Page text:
Diabetes and Heart Disease – What Women Need to Know

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Diabetes and Heart Disease – What Women Need to Know

Contributor: Sarit Polsky, MD, MPH

Heart disease is still a significant health concern, despite many advances in clinical care. Heart disease is the number one cause of death, so risk assessment and mitigation are crucial for any woman with diabetes. It is important to know what your risks are for developing cardiovascular disease. Some risks are related to diabetes itself, but many are not.

In women without diabetes, heart disease risk is lower than men before menopause but is similar or increased after menopause. However, women with diabetes have an equal heart disease risk to men before menopause, which means that they don’t have relative cardiac protection before the menopausal transition. Therefore, women with diabetes of all ages should work with their medical providers to reduce the risk of having a major cardiac event, like a heart attack. Some ways to reduce your risk are:

  • focus on glucose management
  • practice healthy dietary habits
  • exercise regularly
  • if you are a smoker, work on quitting

You should also follow other parameters that affect heart health like:

  • cholesterol levels
  • blood pressure
  • kidney health
  • when possible, treat conditions that increase risks of heart disease, like high cholesterol or declining kidney function

You should also know that if you suffer from heart disease, your symptoms may occur at different times or present differently from what is typical. Women who have the same “traditional” types of symptoms as men, like chest pain, may not experience those symptoms under the same circumstances as men. For example, men may notice more chest pain with physical activity, while women may see it more while resting or in stressful situations. Some men and women who first seek medical attention for a heart attack may not have chest pain at all. This is more likely to happen among women than among men. Unfortunately, in particular, younger women are also more likely to have undiagnosed heart disease or have a delay in diagnosis. It is also noteworthy that there are different kinds of heart disease. A heart attack is not the same as heart failure. Women are more likely to develop heart failure than men, especially women with diabetes.

Having diabetes in childhood or young adulthood can predispose women to conditions that increase their risk of heart disease. Women who have a high blood pressure conditions in pregnancy will have an increased risk of heart disease many years later, and diabetes in pregnancy may increase the risk of those conditions. Some of the blood pressure conditions in pregnancy include:

  • new-onset or worsening of pre-existing high blood pressure in pregnancy
  • preeclampsia (high blood pressure plus damage to another organ system)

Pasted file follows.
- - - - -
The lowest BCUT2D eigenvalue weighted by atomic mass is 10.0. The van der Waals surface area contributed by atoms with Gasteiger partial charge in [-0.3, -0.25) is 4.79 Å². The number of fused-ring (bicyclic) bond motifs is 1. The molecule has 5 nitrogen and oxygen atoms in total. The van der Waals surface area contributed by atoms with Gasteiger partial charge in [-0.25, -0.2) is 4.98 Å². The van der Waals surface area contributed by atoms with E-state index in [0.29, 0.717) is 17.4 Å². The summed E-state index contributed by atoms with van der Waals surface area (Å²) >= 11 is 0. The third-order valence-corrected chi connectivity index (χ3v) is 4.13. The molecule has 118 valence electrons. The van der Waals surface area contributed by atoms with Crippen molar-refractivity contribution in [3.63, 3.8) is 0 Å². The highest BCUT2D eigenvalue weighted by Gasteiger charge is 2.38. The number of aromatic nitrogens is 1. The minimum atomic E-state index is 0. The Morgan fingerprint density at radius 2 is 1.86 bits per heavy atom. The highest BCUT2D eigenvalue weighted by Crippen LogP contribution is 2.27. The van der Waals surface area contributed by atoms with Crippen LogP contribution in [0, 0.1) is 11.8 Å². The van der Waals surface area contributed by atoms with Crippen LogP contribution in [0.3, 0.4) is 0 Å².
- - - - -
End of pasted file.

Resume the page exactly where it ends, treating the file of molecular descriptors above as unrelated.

• HELLP syndrome (hemolysis, elevated liver enzymes, and low platelets)

Also, women diagnosed with diabetes before the age of 20 years have a higher risk of going into menopause early, which increases heart disease risk.

This may seem overwhelming - like the odds are just stacked against women with diabetes. It's not my intention to be discouraging, but here's the thing - when it comes to diabetes and heart disease, ignorance is not bliss. Knowing these risks and tackling them head-on may save your life. Be proactive! There are so many things that you can do to improve your cardiac health and to reduce the risk of having a significant cardiac event. You should ask your medical providers about your risks and then work on managing any conditions that increase those cardiac risks. Perhaps you need to start on new medications to lower blood pressure or cholesterol, to help protect kidney function, or to help prevent a second cardiac event if you've already had one. These decisions should be discussed with licensed medical professionals. You can also work on managing your blood glucose levels, eat healthfully, exercise regularly, quit smoking (never starting is even better), and lose weight (if overweight). Finally, you can reach out to family, friends, a medical organization with free online resources, and healthcare workers. Women with diabetes don't have to face heart disease alone.

Dr. Polsky is an Assistant Professor at the University of Colorado, Anschutz Medical Campus, specializing in Endocrinology, Diabetes, and Metabolism. She directs the Pregnancy & Women’s Health Clinic at the Barbara Davis Center, Adult Clinic and is interested in how diabetes affects women during the reproductive years, menopause, and post-menopausal stages. She maintains a clinical and research interest in women's health and diabetes. She believes that she is a medical advisor to her patients, and works together with them to provide comprehensive care for their conditions that takes into account medical expertise, patient safety, and quality of life.